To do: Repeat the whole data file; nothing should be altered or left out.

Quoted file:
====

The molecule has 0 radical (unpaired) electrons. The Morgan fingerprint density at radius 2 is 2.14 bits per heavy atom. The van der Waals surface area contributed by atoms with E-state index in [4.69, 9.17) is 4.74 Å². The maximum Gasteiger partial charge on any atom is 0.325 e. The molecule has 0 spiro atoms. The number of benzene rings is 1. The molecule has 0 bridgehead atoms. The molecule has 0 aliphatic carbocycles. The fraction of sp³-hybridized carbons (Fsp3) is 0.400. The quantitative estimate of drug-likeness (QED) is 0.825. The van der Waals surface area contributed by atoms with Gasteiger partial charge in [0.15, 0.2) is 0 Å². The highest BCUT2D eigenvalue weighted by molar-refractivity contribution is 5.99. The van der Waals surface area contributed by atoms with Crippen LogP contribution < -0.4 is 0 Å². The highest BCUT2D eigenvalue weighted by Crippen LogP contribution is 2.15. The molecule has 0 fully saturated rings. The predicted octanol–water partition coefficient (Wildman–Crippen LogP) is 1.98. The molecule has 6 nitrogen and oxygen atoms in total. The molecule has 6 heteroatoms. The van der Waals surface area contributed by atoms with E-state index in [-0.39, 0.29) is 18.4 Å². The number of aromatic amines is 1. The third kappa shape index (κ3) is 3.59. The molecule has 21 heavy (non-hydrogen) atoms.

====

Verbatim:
The molecule has 0 radical (unpaired) electrons. The Morgan fingerprint density at radius 2 is 2.14 bits per heavy atom. The van der Waals surface area contributed by atoms with E-state index in [4.69, 9.17) is 4.74 Å². The maximum Gasteiger partial charge on any atom is 0.325 e. The molecule has 0 spiro atoms. The number of benzene rings is 1. The molecule has 0 bridgehead atoms. The molecule has 0 aliphatic carbocycles. The fraction of sp³-hybridized carbons (Fsp3) is 0.400. The quantitative estimate of drug-likeness (QED) is 0.825. The van der Waals surface area contributed by atoms with Gasteiger partial charge in [0.15, 0.2) is 0 Å². The highest BCUT2D eigenvalue weighted by molar-refractivity contribution is 5.99. The van der Waals surface area contributed by atoms with Crippen LogP contribution < -0.4 is 0 Å². The highest BCUT2D eigenvalue weighted by Crippen LogP contribution is 2.15. The molecule has 0 fully saturated rings. The predicted octanol–water partition coefficient (Wildman–Crippen LogP) is 1.98. The molecule has 6 nitrogen and oxygen atoms in total. The molecule has 6 heteroatoms. The van der Waals surface area contributed by atoms with E-state index in [-0.39, 0.29) is 18.4 Å². The number of aromatic amines is 1. The third kappa shape index (κ3) is 3.59. The molecule has 21 heavy (non-hydrogen) atoms.